But the delivery of weapons has been halting and late, and their potency consistently less than the Ukrainians have needed to withstand the assault by far larger Russian forces — Putin seemingly has an inexhaustible supply of forced conscripts, prison inmates and ethnic minorities to expend as cannon fodder. Nor has Ukraine been provided the kinds of weapons that can impede Russia’s attacks on Ukraine’s critical infrastructure that subject the population to suffering, privation and death during the harsh Slavic winter.

Most NATO members have been generous and timely in sending urgently-needed weapons to Kyiv. But some have been dilatory, even resistant, in responding to all of Ukraine’s urgent needs.  Two of the wealthiest and most militarily powerful nations — the United States and Germany — while providing impressively large amounts of military aid, have been reluctant to send the most effective weapons Kyiv has desperately requested, or even to allow other nations to send them. 

Washington was the first to make an issue of such third-party transfers after it refused to send its own aircraft to establish a no-fly zone in Ukraine. When Poland offered to furnish Ukraine with old Soviet MiGs it could use to enforce its own no-fly zone, Washington vetoed that idea, too.

In recent months, Ukraine has sought heavy battle tanks to prepare for a new counteroffensive and/or to preempt or blunt an expected new Russian offensive. It specifically requested the U.S. M1 Abrams tanks. Washington declined on the ground that the tanks are too sophisticated for the Ukrainians to handle, even though it has provided them to several other countries, including Egypt, Kuwait, Saudi Arabia, Australia and Iraq — some not as militarily experienced or proficient as Ukraine.

Kyiv also asked Germany to provide some of its Leopard tanks, considered the best in Europe, but Berlin declined the request, linking its decision to Washington’s withholding of Abrams tanks. More than 2,000 Leopards are held by the armies of other European countries, but none can be sent to Ukraine without Berlin’s consent because of end-user export controls. After last week’s NATO meeting on weapons transfers failed to produce a breakthrough on the tanks issue, this week, Germany partially relented. Without formally approving Poland’s transfer of Leopards to Ukraine, Germany said it would “not object.”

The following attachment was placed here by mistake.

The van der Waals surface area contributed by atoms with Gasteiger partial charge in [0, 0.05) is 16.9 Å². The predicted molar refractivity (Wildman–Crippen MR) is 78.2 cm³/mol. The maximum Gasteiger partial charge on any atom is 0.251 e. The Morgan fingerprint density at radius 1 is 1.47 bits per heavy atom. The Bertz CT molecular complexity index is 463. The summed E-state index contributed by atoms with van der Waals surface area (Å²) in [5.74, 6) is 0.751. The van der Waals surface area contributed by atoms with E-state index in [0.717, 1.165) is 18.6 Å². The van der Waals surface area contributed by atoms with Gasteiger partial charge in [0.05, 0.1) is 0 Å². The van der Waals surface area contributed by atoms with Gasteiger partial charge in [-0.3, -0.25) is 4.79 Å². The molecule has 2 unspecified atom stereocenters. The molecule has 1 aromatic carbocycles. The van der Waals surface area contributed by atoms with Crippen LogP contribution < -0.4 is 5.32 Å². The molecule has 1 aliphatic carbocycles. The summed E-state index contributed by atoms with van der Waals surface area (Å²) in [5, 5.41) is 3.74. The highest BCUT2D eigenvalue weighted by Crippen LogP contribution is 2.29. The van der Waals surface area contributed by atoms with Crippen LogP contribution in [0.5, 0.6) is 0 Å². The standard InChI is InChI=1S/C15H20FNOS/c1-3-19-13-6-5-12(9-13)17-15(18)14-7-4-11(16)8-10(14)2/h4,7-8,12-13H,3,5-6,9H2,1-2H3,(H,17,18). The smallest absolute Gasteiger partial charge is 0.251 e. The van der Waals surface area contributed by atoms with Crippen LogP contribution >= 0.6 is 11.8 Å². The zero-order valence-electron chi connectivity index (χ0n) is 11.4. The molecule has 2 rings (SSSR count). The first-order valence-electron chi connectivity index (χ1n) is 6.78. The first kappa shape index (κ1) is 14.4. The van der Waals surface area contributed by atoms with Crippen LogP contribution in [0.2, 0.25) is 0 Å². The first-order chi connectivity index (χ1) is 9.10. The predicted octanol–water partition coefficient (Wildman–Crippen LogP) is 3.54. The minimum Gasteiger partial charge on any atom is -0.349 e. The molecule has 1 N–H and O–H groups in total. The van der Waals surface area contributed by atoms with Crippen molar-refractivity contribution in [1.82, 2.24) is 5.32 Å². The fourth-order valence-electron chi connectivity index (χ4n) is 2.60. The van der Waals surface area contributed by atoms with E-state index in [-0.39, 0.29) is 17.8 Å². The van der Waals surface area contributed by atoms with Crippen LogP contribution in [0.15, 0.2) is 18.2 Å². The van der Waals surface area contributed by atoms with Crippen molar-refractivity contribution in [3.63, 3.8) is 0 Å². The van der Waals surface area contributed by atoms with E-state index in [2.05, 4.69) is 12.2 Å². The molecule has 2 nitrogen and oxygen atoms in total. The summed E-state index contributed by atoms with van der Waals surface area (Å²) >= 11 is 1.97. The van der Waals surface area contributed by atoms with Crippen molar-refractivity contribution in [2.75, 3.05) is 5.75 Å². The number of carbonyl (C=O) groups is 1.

Defense Secretary Lloyd Austin was asked after the NATO meeting whether Germany’s refusal to provide the tanks despite U.S. and other members’ appeals means it is an unreliable ally.  Austin refused to criticize Germany, pointing to the large amounts of aid it has provided.

Still, Berlin’s refusal to approve a transfer of Leopard tanks unless Washington provides the Abrams is somewhat mystifying. The rationale cannot be that the U.S. has been parsimonious in the value of the military aid it has provided Ukraine — over $27 billion in the past year, more than all the rest of NATO members combined.

It is more likely the case that the introduction of these heavy weapons was widely considered — especially by Russia — as an escalation of Western involvement in the war on Ukraine’s side.  Neither Washington nor Berlin has wished to be the party responsible for escalation, even though Putin has consistently increased his aggression even when the West holds back. Preemptive restraint has only whetted Putin’s appetite.

Joseph Bosco served as China country director for the secretary of Defense from 2005 to 2006 and as Asia-Pacific director of humanitarian assistance and disaster relief from 2009 to 2010. He served in the Pentagon when Vladimir Putin invaded Georgia and was involved in Department of Defense discussions about the U.S. response. Follow him on Twitter @BoscoJosephA.

Tags Adolf Hitler military aid to Ukraine NATO aid to Ukraine Russian invasion of Ukraine tanks Vladimir Putin